More than 1 in 5 adults in America suffer from chronic pain on most days or every day, according to research from the International Association for the Study of Pain. Most commonly, Americans suffer from back, hip, knee, or foot pain. Though, there are many other conditions that American’s suffer pain from, such as joint pain from osteoarthritis, headaches, sprains and strains, and/or menstrual pain, to name a few. Pain can affect the sufferer’s daily life. Pain can limit people from participating in social activities, work, or other activities of their daily life (ex. chores around the house or walking the dog). There are oral pain relievers available both over-the-counter (OTC) and via prescription. However, taking mediations orally isn’t always the best choice for everyone. For example, in older people, it may be best to avoid additional oral medications if they’re already taking multiple oral medications or are at high risk for side effects. There are many reasons why a topical pain reliever may be the preferred method of treatment.
See our blog on Non-medication Treatment of Arthritis
What is diclofenac gel?
Diclofenac gel (also known as Voltaren gel) is a topical pain reliever for the treatment of pain. It is applied on the skin, directly to the painful area. Commonly, it is used to treat joint pain from osteoarthritis, and is labeled to be used for hand, wrist, elbow, foot, ankle, or knee pain. It may be used on other types of muscle pains under the recommendation of a healthcare professional. Diclofenac is part of a drug class called NSAIDs (Non-steroidal anti-inflammatory Drugs). Until recently, diclofenac gel was only available with a prescription from a healthcare provider. It was approved by the FDA (US Food and Drug Administration) for OTC use in February of 2020. Though it is available OTC, it is not recommended to continue use for more than 21 days without consulting your doctor.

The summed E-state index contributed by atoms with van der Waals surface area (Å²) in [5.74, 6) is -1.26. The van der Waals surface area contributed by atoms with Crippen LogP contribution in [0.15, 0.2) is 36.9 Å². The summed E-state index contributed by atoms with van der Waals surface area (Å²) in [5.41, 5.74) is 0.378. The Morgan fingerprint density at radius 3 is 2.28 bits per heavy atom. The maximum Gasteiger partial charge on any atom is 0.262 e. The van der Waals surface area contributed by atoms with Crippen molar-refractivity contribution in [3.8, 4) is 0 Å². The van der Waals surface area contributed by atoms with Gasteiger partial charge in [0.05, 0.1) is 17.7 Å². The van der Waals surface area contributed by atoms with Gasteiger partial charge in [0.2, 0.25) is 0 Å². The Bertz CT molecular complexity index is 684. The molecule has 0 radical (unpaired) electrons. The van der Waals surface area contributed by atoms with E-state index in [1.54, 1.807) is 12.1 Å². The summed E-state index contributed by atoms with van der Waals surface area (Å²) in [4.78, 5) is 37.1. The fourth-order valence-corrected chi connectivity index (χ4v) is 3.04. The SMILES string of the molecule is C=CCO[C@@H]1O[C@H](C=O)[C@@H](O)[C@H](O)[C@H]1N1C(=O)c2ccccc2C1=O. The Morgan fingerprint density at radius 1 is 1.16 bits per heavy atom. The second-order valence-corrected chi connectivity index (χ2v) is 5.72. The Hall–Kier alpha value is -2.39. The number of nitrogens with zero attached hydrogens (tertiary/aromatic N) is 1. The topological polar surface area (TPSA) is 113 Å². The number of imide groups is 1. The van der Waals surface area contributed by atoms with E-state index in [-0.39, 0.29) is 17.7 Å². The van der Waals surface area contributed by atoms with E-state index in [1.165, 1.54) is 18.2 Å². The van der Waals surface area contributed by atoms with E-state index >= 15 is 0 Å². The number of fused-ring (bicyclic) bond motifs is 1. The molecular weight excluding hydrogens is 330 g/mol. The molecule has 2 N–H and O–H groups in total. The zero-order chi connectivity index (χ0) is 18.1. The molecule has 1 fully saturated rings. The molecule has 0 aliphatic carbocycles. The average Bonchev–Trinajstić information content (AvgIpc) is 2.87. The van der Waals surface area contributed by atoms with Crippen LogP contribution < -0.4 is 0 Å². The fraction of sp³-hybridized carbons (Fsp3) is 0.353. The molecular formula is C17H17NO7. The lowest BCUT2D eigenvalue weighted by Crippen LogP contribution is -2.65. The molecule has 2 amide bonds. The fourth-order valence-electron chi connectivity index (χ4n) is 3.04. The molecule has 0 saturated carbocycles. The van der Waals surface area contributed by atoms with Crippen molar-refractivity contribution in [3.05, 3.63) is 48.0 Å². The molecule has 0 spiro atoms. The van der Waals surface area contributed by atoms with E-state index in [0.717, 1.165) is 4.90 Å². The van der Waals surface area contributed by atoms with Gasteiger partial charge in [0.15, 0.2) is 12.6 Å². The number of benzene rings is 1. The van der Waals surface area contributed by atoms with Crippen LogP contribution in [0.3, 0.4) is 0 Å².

How do you use it?
There is a specific way diclofenac gel should be used. It comes with a dosing card attached to the inside of the carton. The proper dose for an upper body area is 2 grams (or about a 2.25 in ribbon) or 4 grams (4.5 inch ribbon) for a lower body area. Use the dosing card to help measure the amount, so you know you’re getting the proper dose. Once you’ve measured the correct dose, rub the gel gently into the affected area up to 4 times per day. The manufacturer recommends using the product 4 times per day consistently for maximum relief. The gel should not be used on more than two areas of the body at the same time and should not be placed on the same area where any other medicine or products are also applied to the skin. It may take a few days to begin feeling relief. The product should work after seven days of continuous use.
- PAIN 163(2):p e328-e332, February 2022. | DOI: 10.1097/j.pain.0000000000002291
Disclaimer: This blog is written for informational and educational purposes only. It is not intended to be a substitute for professional medical advice, diagnosis, or treatment. Always seek the advice of your physician or other qualified health provider with any questions you may have regarding a medical condition. Never disregard professional medical advice or delay in seeking it because of something you have read or seen online.